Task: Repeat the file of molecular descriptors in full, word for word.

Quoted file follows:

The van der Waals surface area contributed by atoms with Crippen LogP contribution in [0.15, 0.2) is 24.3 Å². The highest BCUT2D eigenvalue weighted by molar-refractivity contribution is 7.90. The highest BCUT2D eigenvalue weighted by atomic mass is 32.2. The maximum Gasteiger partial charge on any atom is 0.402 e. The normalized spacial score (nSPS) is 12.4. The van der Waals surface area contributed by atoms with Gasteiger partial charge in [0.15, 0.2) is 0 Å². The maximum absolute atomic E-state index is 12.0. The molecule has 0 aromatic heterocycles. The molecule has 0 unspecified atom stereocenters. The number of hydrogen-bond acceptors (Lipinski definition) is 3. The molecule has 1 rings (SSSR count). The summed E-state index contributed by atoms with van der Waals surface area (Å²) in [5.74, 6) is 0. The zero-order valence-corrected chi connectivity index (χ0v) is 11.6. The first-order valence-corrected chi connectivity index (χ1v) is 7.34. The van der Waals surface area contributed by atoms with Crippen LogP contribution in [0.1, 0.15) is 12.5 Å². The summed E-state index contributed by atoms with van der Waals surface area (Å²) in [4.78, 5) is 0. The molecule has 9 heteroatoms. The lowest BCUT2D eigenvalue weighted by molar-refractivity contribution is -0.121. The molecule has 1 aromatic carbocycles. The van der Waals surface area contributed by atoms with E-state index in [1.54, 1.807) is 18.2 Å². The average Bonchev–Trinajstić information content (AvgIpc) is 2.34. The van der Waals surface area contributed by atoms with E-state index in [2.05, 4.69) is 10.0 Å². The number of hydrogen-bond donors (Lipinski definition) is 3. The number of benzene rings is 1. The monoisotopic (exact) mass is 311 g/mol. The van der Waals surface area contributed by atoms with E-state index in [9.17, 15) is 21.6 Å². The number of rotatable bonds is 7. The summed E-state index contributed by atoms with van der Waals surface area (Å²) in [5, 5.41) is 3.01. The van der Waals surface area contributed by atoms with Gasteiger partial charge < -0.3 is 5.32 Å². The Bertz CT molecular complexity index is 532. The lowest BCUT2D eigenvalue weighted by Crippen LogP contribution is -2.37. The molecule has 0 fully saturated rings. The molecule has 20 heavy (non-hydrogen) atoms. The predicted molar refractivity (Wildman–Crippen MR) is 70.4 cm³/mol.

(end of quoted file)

The van der Waals surface area contributed by atoms with Crippen LogP contribution in [0.15, 0.2) is 24.3 Å². The highest BCUT2D eigenvalue weighted by molar-refractivity contribution is 7.90. The highest BCUT2D eigenvalue weighted by atomic mass is 32.2. The maximum Gasteiger partial charge on any atom is 0.402 e. The normalized spacial score (nSPS) is 12.4. The van der Waals surface area contributed by atoms with Gasteiger partial charge in [0.15, 0.2) is 0 Å². The maximum absolute atomic E-state index is 12.0. The molecule has 0 aromatic heterocycles. The molecule has 0 unspecified atom stereocenters. The number of hydrogen-bond acceptors (Lipinski definition) is 3. The molecule has 1 rings (SSSR count). The summed E-state index contributed by atoms with van der Waals surface area (Å²) in [5.74, 6) is 0. The zero-order valence-corrected chi connectivity index (χ0v) is 11.6. The first-order valence-corrected chi connectivity index (χ1v) is 7.34. The van der Waals surface area contributed by atoms with Crippen LogP contribution in [0.1, 0.15) is 12.5 Å². The summed E-state index contributed by atoms with van der Waals surface area (Å²) in [4.78, 5) is 0. The molecule has 9 heteroatoms. The lowest BCUT2D eigenvalue weighted by molar-refractivity contribution is -0.121. The molecule has 1 aromatic carbocycles. The van der Waals surface area contributed by atoms with E-state index in [1.54, 1.807) is 18.2 Å². The average Bonchev–Trinajstić information content (AvgIpc) is 2.34. The van der Waals surface area contributed by atoms with E-state index in [2.05, 4.69) is 10.0 Å². The number of hydrogen-bond donors (Lipinski definition) is 3. The number of benzene rings is 1. The monoisotopic (exact) mass is 311 g/mol. The van der Waals surface area contributed by atoms with E-state index in [9.17, 15) is 21.6 Å². The number of rotatable bonds is 7. The summed E-state index contributed by atoms with van der Waals surface area (Å²) in [5, 5.41) is 3.01. The van der Waals surface area contributed by atoms with Gasteiger partial charge < -0.3 is 5.32 Å². The Bertz CT molecular complexity index is 532. The lowest BCUT2D eigenvalue weighted by Crippen LogP contribution is -2.37. The molecule has 0 fully saturated rings. The molecule has 20 heavy (non-hydrogen) atoms. The predicted molar refractivity (Wildman–Crippen MR) is 70.4 cm³/mol.